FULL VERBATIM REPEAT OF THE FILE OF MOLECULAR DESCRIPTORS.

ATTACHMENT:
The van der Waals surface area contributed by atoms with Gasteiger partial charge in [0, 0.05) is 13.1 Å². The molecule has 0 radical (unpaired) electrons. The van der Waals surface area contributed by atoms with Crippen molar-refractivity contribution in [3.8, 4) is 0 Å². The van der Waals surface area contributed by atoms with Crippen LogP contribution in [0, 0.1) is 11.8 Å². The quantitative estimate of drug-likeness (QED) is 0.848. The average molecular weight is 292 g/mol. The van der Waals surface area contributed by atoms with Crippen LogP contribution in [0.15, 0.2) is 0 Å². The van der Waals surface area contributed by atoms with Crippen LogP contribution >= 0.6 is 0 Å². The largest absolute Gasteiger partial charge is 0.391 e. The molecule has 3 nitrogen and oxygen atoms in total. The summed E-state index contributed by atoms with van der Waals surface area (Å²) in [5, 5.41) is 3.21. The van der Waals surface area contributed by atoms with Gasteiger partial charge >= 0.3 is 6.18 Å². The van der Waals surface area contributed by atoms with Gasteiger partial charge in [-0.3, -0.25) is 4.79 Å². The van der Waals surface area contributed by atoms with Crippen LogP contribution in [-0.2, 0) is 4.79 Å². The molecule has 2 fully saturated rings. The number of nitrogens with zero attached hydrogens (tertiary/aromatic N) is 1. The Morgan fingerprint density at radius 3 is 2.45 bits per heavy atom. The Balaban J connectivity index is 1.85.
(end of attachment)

The van der Waals surface area contributed by atoms with Gasteiger partial charge in [0, 0.05) is 13.1 Å². The molecule has 0 radical (unpaired) electrons. The van der Waals surface area contributed by atoms with Crippen molar-refractivity contribution in [3.8, 4) is 0 Å². The van der Waals surface area contributed by atoms with Crippen LogP contribution in [0, 0.1) is 11.8 Å². The quantitative estimate of drug-likeness (QED) is 0.848. The average molecular weight is 292 g/mol. The van der Waals surface area contributed by atoms with Crippen LogP contribution in [0.15, 0.2) is 0 Å². The van der Waals surface area contributed by atoms with Crippen LogP contribution >= 0.6 is 0 Å². The largest absolute Gasteiger partial charge is 0.391 e. The molecule has 3 nitrogen and oxygen atoms in total. The summed E-state index contributed by atoms with van der Waals surface area (Å²) in [5, 5.41) is 3.21. The van der Waals surface area contributed by atoms with Gasteiger partial charge >= 0.3 is 6.18 Å². The van der Waals surface area contributed by atoms with Gasteiger partial charge in [-0.3, -0.25) is 4.79 Å². The van der Waals surface area contributed by atoms with Crippen LogP contribution in [-0.2, 0) is 4.79 Å². The molecule has 2 fully saturated rings. The number of nitrogens with zero attached hydrogens (tertiary/aromatic N) is 1. The Morgan fingerprint density at radius 3 is 2.45 bits per heavy atom. The Balaban J connectivity index is 1.85.